Operation Tribute to Freedom

Faces From the Front for April 26, 2010 - 1st Lt. Jeffrey Moye

First Lieutenant Jeffrey Moye

Current Unit: 411th Civil Affairs Battalion
Current Position: Civil Affairs Team Leader
Component: Army Reserve
Current Location: Kenya
Hometown: Bogota, N.J.
Years of Service: 12

When April rolls around, 1st Lt. Jeffrey Moye, a certified public accountant (CPA) with the Internal Revenue Service, is usually inundated with work, spending hours of time auditing international tax issues. However, this April is far different, as Moye finds himself not behind a desk with calculator in hand, but out in Kenya helping the local population in the northeastern province.

As a civil affairs team leader, Moye and his Soldiers are responsible for bettering the lives of the Somali people in the region. Somali is the predominate ethnic group in this part of Kenya, and many of the people still have strong ties with the people of Somalia due to their shared ethnicity, religion and language. As Somalia's government is fragile, terrorist organizations have developed in the country. By assisting the people of Kenya, Moye and his Soldiers are working to ensure the people are not persuaded to empathize with Somalia's terrorist networks, which operate just outside of Kenya's borders. Moye's work prevents these terrorist organizations' destabilizing effects from reaching into Kenya's territory.

"By working with the people of the area, doing small projects, opening up dialogues and just having them meet Americans, we can help alleviate some of the problems which could cause these people to sympathize with or possibly work for a terrorist organization," Moye explained. "By interacting and working with the populace, we are trying to prevent future terror hotspots."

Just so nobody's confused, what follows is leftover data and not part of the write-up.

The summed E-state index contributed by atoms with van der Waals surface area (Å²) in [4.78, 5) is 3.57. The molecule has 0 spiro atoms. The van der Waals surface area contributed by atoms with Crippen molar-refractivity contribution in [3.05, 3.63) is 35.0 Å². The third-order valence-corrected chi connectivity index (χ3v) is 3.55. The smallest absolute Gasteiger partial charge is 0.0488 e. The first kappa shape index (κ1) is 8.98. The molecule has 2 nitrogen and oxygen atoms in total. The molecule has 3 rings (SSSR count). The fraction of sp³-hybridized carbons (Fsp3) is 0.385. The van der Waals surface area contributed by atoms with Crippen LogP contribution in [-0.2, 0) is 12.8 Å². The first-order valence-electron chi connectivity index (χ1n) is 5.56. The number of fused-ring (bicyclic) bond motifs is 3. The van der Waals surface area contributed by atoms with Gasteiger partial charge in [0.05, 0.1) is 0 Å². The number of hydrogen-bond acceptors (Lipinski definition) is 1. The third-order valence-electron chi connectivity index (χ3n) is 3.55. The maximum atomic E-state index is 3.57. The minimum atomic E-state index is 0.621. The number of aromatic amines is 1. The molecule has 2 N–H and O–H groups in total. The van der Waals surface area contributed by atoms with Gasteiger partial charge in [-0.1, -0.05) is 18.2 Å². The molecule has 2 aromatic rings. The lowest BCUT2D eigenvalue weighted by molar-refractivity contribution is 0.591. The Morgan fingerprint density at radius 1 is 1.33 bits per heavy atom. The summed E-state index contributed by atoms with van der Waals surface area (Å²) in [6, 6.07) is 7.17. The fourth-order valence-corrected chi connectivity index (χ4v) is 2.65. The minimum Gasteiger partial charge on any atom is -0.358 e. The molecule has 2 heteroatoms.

For the mission to be successful, Moye must coordinate with various organizations including the U.S. Embassy, the United States Agency for International Development, and a variety of non-governmental organizations.

"There is a lot of need to help the people of this area and various groups are answering that call. There is a need for my team to coordinate tasks to prevent duplication of effort," Moye said. "We have to speak with one voice so we have to work together."

Thus far, Moye and his Soldiers have worked on a wide array of projects, doing everything from building an incinerator for a local hospital, to doubling the classroom capacity of a local school and getting furniture for a new library. Moye's team also managed to get a U.S. charity to donate 10 sewing machines to a local women's organization.

In addition, Moye's Soldiers have taught a combat lifesaver (CLS) course to the Kenyan military. The CLS course prepares Soldiers to provide immediate first aid to any injured comrade, teaching them to quickly and effectively assess and address the problems caused by a combat wound. By providing Kenya's military with the first responder skills necessary to stabilize injured Soldiers until they can be seen by a medical professional, Moye and his Soldiers have helped them to save the lives of many of their military personnel.

While Moye's deployment has tested his ability to overcome various obstacles, he is proud of the work he and his Soldiers have accomplished and knows that it has made an impact on the people of Kenya.

"This deployment have been challenging in ways that I did not foresee," Moye said. "But I did not want something easy. It has been great in many ways."

Moye will return home to Bogota, N.J. this summer. He looks forward to spending time with his wife and meeting his baby son who was born during this deployment.

"I plan to kiss my wife and newborn son," Moye said. "Then I'm going to baby-proof the house."

Telling the Army Story: Community Relations

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